After releasing his heavily criticised Nike diss-track ‘Facts’, the public’s speculation of rapper/producer/fashion designer/self-proclaimed god Kanye West as having lost all musical talent seemed to be cemented. With a release date for his highly anticipated upcoming seventh album Swish* finally being provided (11/2/16), some felt that the project would not be living up to the quality of some of West’s previous LP’s if it were to be following the same vein as the lacklustre ‘Facts’. But, Yeezus has finally performed his first miracle.
Through the day, (8/1/16), West uploaded and subsequently removed (due to poor sound quality) a new track ‘Real Friends (Ft. Ty Dolla $ign)’ and a snippet from ‘No More Parties in LA (Ft. Kendrick Lemar)’, three times. Listening to these songs provides instant relief for Kanye fans as they both refreshingly revisit his roots in hip-hop/rap. Whilst his flow may not be as quintessentially hip-hop as it has been on older cuts, we do finally hear Kanye rap again. Recently West has been attacked by Charlemagne and Sway in heated radio interviews, (watch here: Charlemange & Sway), for having his priorities too heavily focused on his fashion ventures and ruling the world rather than making quality music. Both interviewers were of the mind that his deviation to another industry has been at the cost of his music, stating that his fans love him for his music not his shoes. However, perhaps the release of these tracks has provided peace of mind for everybody here.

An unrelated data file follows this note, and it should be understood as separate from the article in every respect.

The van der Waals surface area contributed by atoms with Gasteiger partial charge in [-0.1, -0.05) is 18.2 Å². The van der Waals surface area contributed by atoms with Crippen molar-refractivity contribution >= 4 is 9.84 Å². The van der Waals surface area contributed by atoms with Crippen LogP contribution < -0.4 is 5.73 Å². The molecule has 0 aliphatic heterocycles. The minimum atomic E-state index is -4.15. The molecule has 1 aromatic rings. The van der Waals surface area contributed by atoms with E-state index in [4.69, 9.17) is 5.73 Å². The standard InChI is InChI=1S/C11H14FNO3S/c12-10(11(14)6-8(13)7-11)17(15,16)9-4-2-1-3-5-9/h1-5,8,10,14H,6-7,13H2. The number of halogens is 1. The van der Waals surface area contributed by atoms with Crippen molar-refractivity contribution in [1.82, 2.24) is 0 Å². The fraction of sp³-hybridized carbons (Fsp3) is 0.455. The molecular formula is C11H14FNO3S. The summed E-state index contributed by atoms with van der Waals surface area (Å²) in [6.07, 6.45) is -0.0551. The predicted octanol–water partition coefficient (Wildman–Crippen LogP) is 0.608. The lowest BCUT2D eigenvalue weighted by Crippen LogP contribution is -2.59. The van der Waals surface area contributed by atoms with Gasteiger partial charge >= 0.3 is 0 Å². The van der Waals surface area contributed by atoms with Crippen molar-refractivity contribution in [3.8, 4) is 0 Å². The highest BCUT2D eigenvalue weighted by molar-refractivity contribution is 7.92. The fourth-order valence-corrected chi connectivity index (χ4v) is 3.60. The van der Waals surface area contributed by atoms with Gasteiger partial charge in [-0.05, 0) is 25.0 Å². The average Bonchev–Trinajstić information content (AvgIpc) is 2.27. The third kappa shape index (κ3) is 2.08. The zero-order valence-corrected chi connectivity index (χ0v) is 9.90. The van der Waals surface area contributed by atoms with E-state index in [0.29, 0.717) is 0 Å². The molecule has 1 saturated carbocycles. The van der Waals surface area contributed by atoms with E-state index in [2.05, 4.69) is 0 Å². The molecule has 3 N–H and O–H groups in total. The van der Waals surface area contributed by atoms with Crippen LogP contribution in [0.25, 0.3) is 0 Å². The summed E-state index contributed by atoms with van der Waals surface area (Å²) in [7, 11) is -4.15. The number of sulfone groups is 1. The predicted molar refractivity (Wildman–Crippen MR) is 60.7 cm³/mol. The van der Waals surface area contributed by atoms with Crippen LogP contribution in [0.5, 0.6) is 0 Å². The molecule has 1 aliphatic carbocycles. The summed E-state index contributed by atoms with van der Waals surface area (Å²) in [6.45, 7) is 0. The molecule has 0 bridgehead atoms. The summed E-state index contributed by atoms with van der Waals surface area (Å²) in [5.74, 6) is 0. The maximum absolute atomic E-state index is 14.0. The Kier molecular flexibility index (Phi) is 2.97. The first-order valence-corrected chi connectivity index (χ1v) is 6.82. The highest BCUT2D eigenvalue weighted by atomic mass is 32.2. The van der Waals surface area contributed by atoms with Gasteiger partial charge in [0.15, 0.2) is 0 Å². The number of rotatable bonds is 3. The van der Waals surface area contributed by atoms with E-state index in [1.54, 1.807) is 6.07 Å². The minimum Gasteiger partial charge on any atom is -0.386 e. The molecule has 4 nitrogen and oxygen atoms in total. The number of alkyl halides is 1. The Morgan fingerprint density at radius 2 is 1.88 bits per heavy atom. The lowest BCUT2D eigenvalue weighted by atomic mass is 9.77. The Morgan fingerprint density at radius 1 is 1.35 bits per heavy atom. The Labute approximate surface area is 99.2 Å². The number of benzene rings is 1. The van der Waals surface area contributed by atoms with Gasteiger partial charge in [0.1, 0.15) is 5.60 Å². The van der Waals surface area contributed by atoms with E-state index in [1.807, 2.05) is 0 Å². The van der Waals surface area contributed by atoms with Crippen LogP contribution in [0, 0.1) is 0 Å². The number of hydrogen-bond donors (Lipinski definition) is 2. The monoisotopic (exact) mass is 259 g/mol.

The snippet’s beat by Madlib and Kanye is riddled with jazz instrumentation and classic hip-hop production – something fans have not heard on a Kanye West track for many years. ‘No More Parties in LA’ appears to feature the same sample from Ghostface Killah’s ‘Mighty Healthy’ that Kanye used on ‘New God Flow’ with Pusha T. I hope this is not simply an honouring of his roots in music, but a path for West to revisit in further beats. Clearly Kanye’s unique madness is present in the track, but that’s what makes West so exciting – his ability to take a tried and tested concept and liven it up. Yet it is Kendrick’s feature here that really steals the show since his verse seals fan’s approval by distinctly labelling the song hip-hop.
Lyrically the first track is weak as Kanye struggles along with predictable rhymes of little substance or variety of style. Talking frankly about his newly formed family and problems with loyalty in the music business, Kanye speaks primarily from truthful facts and passions, but his performance misses the bar in terms of any sort of interesting cadence. Maybe his rapping ability has been lost. Thus begging the question, is Kanye’s music still intrinsically good, or is it just the fact that Kanye’s name is attributed to it that makes many listeners praise it?
Ultimately, West is a musician who approaches music as art. A platform to decorate with whatever brush and stroke the artist wishes. His recent output may not be ‘works of art’, but in continually pushing boundaries Kanye West inspires many. Swish could still be the musical guillotine for Kanye’s rap career, but the release of these tracks suggest that all hope may not be lost for traditional fans.
*Previously entitled So Help Me God. West also states that the title could change for a third time.
Written by: James Wijesinghe